Cotton T-shirts splattered with blood, skulls, reapers, and baroque designs have become synonymous with mixed martial arts fashion but Hans Molenkamp isn’t feeling it.
“You can literally pick up a handful of brands that look almost identical to Affliction. These printed shirts have grinded edges and foil,” said Molenkamp. “That’s Affliction’s template. They started it and everyone bit off of it.”
Molenkamp’s company, Triumph*United, appeared to come out of nowhere in September 2007, but in truth he had been involved in the industry for some time. Molenkamp left his position as vice president of marketing at Throwdown Industries in early 2007 and wanted to launch a line rooted in Southern California’s skateboarding culture.
“I don’t wear the super tight, foiled out, ring buds looks with skulls on my shirt,” Molenkamp said. “T*U is 100 percent skateboard influenced: doesn’t have too many things going on; not too ridiculous.” In another nod to skate culture, T*U shirts retail for approximately $24, a lower price point than some brands in the market.
Having worked at Throwdown and trained and competed in muay Thai and Brazilian jiu jitsu, Molenkamp was able to establish a team of MMA influencers including veteran fighters Quinton “Rampage” Jackson, Tiki Ghosn, and hype man/FIGHT! Magazine contributor Ryan Loco. “I have pretty good relationships with many MMA stars, so it allows me access that maybe most can’t get,” said Loco, who is no longer with the company.
While T*U sponsors fighters ranging from Kevin “Kimbo Slice” Ferguson to Kendall Grove to Jason “Mayhem” Miller and even signed Ultimate Fighting Championship president Dana White as a spokesman, Molenkamp wanted to promote the company differently than the standard industry model. “Yeah, [MMA apparel companies] put shirts on fighters and trick the end user in buying their shirts. I don’t know if that’s the best thing to do because I don’t know the longevity of that,” he said.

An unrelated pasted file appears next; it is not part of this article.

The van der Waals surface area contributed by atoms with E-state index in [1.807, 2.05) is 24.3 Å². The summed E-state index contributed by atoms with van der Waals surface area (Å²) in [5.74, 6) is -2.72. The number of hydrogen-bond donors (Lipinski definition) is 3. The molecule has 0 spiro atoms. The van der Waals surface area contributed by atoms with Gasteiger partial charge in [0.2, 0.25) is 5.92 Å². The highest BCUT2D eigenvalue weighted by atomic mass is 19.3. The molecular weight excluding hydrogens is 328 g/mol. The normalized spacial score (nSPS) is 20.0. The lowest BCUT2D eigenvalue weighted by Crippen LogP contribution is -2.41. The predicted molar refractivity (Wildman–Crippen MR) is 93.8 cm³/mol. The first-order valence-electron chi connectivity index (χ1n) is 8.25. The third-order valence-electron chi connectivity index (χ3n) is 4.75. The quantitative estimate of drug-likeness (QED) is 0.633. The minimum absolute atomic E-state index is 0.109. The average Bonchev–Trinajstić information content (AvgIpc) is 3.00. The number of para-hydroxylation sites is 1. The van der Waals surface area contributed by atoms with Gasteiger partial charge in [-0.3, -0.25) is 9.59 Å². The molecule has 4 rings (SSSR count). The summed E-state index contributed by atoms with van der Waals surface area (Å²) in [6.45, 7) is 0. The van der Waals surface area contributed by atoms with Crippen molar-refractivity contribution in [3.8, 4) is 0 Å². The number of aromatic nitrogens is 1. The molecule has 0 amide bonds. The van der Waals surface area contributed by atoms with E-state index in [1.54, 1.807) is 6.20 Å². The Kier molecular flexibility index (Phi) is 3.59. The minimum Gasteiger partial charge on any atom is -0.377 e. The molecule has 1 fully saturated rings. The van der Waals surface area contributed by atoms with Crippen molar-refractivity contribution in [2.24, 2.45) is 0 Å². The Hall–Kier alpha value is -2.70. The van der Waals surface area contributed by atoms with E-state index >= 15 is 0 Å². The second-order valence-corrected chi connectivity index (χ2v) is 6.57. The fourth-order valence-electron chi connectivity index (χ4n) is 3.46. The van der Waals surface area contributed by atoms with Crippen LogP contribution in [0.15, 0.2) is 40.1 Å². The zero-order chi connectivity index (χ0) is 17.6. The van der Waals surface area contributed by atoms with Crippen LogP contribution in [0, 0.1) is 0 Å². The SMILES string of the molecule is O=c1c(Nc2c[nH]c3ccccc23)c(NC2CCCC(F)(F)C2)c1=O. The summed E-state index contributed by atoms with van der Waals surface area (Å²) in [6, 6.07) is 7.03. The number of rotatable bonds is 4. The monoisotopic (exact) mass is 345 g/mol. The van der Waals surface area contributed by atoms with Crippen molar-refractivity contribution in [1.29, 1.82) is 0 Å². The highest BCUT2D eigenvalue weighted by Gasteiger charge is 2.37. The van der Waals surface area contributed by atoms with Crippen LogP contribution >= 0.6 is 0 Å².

T*U decided to focus more on the personality of the brand instead of trying to get products seen at retail expos or at fights. Loco said, “We wanted to have people check out our ads, videos and pictures and just blow their mind with how much fun we were having and how we were a family.”
Interviews and videos on Triumphunited.com feature the lighter side of the company’s select group of sponsored fighters. “It’s not often where you will see fighters goofing off at Best Buy, having fun,” Molenkamp said, referring to an unscripted video of Ghosn and “Rampage” at the store.
That family atmosphere includes athlete involvement in just about every aspect of the business from marketing campaign and design ideas to recommendations for new fighter sponsorships and it has earned the new company loyalty from the fighters it works with.
“I’m down with Hans because he’ll tell you like it is. He doesn’t care how famous you think you are,” Jackson said. “That’s the type of guy I like to do business with.”
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